Justin’s bravery, his willingness to be vulnerable, to talk about things that are hard and painful yet important, inspired me. I went up to this seemingly shy little boy after he shared his story, knelt down, and looked into the eyes of a little human being who possessed more courage and introspection than a lot of adults I know, myself included. I thanked him for sharing his story, told him that I understood how he felt, reassured him that he had nothing to do with his parent’s decision to end their marriage, that he was so brave.

I couldn’t help but feel heartbroken as the previously wily nature of the room turned serious as more and more kids chimed in that their parents were also divorced. I sat with one of my buddies, Sevan, at the table when she raised her hand and said her parents split up when she was just five years old. Just ten minutes before, she had been goofing around with her playful sassy attitude. It made me realize that writing and sharing stories unites human beings, even 7- and 8-year olds. Sevan is nine years old, while I am 21. She wears black Air Jordans and emanates a natural, energetic rhythm, while I wear white Vans and can barely keep up with the latest dance crazes. Her dad is a rapper, and my dad works in healthcare. We are hilariously different, yet we share a definitive life change that so many of these kids also experienced. Through writing and sharing our stories, we were able to connect and discover similarities over things that matter.

Quick little guide to what matters and what does not:

Matters: shared human experiences

Does not: skin color

At the end of the day, people want to feel heard. People want other people to see through their own lenses, for other people to say, “Hey, I think we have a similar prescription.”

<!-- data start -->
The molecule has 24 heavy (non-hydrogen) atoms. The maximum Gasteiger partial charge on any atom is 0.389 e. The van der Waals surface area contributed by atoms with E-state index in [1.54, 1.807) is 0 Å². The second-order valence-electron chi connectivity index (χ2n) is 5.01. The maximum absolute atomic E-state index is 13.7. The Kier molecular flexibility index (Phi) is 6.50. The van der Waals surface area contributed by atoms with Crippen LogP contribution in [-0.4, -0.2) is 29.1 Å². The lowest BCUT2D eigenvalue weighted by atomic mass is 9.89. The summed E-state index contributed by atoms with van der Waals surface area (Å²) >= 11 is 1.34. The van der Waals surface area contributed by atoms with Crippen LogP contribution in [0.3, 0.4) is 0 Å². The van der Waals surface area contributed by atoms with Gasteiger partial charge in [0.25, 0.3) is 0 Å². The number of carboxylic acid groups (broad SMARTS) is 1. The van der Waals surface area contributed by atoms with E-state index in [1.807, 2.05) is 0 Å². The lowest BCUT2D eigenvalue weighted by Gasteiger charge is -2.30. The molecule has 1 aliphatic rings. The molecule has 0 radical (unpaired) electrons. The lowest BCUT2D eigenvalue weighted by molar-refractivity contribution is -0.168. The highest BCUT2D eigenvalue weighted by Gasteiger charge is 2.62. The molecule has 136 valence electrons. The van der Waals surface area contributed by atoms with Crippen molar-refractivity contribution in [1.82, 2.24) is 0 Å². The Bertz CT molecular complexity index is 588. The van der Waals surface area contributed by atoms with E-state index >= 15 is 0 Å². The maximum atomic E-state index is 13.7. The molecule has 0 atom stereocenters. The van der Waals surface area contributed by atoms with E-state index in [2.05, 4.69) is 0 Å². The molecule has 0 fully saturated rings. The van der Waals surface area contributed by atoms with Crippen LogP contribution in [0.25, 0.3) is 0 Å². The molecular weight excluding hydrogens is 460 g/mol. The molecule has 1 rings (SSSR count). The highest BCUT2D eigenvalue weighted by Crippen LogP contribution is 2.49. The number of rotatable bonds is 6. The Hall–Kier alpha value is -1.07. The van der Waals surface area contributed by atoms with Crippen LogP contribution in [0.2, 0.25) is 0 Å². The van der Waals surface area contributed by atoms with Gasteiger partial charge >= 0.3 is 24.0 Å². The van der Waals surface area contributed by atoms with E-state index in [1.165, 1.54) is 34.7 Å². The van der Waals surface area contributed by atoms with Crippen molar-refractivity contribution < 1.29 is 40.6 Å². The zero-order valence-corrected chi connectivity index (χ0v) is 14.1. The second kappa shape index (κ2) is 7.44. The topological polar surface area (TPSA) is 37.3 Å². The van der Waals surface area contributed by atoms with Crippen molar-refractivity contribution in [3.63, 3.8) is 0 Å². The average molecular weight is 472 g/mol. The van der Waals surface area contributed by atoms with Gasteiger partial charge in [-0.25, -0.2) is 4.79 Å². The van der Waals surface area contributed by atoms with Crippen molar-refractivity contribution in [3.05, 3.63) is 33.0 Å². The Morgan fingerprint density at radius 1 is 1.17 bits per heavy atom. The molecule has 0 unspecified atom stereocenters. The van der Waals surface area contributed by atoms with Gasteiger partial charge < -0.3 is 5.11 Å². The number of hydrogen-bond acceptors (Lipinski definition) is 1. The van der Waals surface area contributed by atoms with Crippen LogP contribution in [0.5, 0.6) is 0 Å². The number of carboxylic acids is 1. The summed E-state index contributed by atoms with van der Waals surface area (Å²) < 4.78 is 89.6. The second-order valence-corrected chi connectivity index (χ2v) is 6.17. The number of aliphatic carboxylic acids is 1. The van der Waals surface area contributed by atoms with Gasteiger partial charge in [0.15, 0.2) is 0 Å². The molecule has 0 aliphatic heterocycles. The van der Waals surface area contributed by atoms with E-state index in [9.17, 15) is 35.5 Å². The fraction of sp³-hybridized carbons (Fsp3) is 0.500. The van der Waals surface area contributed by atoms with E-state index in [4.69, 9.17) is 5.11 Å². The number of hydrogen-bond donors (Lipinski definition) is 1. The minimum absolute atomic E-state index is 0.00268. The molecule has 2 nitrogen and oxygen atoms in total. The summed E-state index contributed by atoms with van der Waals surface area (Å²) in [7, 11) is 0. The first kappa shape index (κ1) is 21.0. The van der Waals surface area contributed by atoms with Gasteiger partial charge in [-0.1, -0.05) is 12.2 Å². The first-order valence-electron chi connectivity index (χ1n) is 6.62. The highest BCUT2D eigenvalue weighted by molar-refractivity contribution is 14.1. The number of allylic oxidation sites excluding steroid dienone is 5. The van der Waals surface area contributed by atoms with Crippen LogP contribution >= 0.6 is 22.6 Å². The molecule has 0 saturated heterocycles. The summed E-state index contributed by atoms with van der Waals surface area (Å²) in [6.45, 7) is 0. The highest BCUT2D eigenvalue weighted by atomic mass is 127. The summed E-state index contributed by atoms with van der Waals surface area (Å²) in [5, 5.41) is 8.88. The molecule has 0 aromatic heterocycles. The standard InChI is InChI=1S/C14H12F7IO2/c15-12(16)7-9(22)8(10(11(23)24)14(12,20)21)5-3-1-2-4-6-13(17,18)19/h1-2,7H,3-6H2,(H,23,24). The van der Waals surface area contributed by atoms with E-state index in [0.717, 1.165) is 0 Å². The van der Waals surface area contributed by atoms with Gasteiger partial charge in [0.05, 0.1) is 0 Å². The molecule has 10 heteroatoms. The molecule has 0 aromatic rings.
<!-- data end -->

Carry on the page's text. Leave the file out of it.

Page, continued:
There’s no greater comfort than someone else saying, “Me too!” when we previously thought ourselves to be alone.

Writing helps us try on other people’s glasses, step into other people’s shoes, and hopefully help us to walk a little closer and gentler with others. An 8-year-old named Justin helped me remember that. An 8-year-old reminded me why I write.

An 8-year-old reinforced that this is what I need to do for the rest of my life.


Take a Load Off

A few weekends ago, back in early April, I lost heaviness.

Not heaviness in the physical, literal sense. Not weight in the physical sense—in fact, I ate my way through the Gateway to the West. I lost heaviness that was gripping my heart due to fear.

I had the distinct pleasure of road tripping to St. Louis with some of my wonderful friends to see them run a marathon. Within five minutes of watching people run 26.2 miles, I was reduced to tears. As a runner (who cannot wrap my brain around running 26.2 miles), there’s something so beautiful and unifying about running. It’s raw and difficult and not very poetic when you’re the one pushing your body to its brink (for me, that would probably be about mile 5…I am weak). But when you’re the one watching people pushing their minds and bodies past the point of medical recommendation and extend into a pure spiritual territory, it’s amazing. A running mother stopped to hug her baby and husband on the sideline; an adorable nun was holding a sign that read “Go Sr. Liz;” two women who had travelled a great distance to see loved ones running hugged me after I helped them track their runners’ pace so that they’d be able to see them at mile nine.